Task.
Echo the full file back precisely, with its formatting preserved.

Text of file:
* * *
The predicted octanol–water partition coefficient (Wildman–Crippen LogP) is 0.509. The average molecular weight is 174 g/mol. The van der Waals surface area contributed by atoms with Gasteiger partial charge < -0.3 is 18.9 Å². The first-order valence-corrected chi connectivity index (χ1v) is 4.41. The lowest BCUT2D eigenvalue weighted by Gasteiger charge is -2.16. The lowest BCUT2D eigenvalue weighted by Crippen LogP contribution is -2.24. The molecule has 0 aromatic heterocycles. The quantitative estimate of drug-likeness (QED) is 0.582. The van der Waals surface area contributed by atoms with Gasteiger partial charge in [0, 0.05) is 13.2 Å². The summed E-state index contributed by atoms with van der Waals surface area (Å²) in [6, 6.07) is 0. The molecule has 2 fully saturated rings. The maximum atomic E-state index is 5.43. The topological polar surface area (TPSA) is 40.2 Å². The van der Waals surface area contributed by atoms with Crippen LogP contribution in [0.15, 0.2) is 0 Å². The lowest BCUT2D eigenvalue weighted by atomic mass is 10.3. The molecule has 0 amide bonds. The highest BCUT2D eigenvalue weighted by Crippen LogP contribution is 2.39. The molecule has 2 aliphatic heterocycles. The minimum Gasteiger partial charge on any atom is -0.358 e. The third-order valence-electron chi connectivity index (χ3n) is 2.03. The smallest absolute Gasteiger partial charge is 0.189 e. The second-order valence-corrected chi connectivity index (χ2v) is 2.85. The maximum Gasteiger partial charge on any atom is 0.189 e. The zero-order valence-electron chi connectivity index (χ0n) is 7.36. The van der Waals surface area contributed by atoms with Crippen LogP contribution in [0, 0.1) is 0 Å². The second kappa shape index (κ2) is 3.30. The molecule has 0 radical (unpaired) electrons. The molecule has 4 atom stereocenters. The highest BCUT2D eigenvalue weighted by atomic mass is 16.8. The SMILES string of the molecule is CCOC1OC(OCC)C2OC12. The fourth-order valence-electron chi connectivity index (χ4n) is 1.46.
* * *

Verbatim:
The predicted octanol–water partition coefficient (Wildman–Crippen LogP) is 0.509. The average molecular weight is 174 g/mol. The van der Waals surface area contributed by atoms with Gasteiger partial charge < -0.3 is 18.9 Å². The first-order valence-corrected chi connectivity index (χ1v) is 4.41. The lowest BCUT2D eigenvalue weighted by Gasteiger charge is -2.16. The lowest BCUT2D eigenvalue weighted by Crippen LogP contribution is -2.24. The molecule has 0 aromatic heterocycles. The quantitative estimate of drug-likeness (QED) is 0.582. The van der Waals surface area contributed by atoms with Gasteiger partial charge in [0, 0.05) is 13.2 Å². The summed E-state index contributed by atoms with van der Waals surface area (Å²) in [6, 6.07) is 0. The molecule has 2 fully saturated rings. The maximum atomic E-state index is 5.43. The topological polar surface area (TPSA) is 40.2 Å². The van der Waals surface area contributed by atoms with Crippen LogP contribution in [0.15, 0.2) is 0 Å². The lowest BCUT2D eigenvalue weighted by atomic mass is 10.3. The molecule has 0 amide bonds. The highest BCUT2D eigenvalue weighted by Crippen LogP contribution is 2.39. The molecule has 2 aliphatic heterocycles. The minimum Gasteiger partial charge on any atom is -0.358 e. The third-order valence-electron chi connectivity index (χ3n) is 2.03. The smallest absolute Gasteiger partial charge is 0.189 e. The second-order valence-corrected chi connectivity index (χ2v) is 2.85. The maximum Gasteiger partial charge on any atom is 0.189 e. The zero-order valence-electron chi connectivity index (χ0n) is 7.36. The van der Waals surface area contributed by atoms with Crippen LogP contribution in [0, 0.1) is 0 Å². The second kappa shape index (κ2) is 3.30. The molecule has 0 radical (unpaired) electrons. The molecule has 4 atom stereocenters. The highest BCUT2D eigenvalue weighted by atomic mass is 16.8. The SMILES string of the molecule is CCOC1OC(OCC)C2OC12. The fourth-order valence-electron chi connectivity index (χ4n) is 1.46.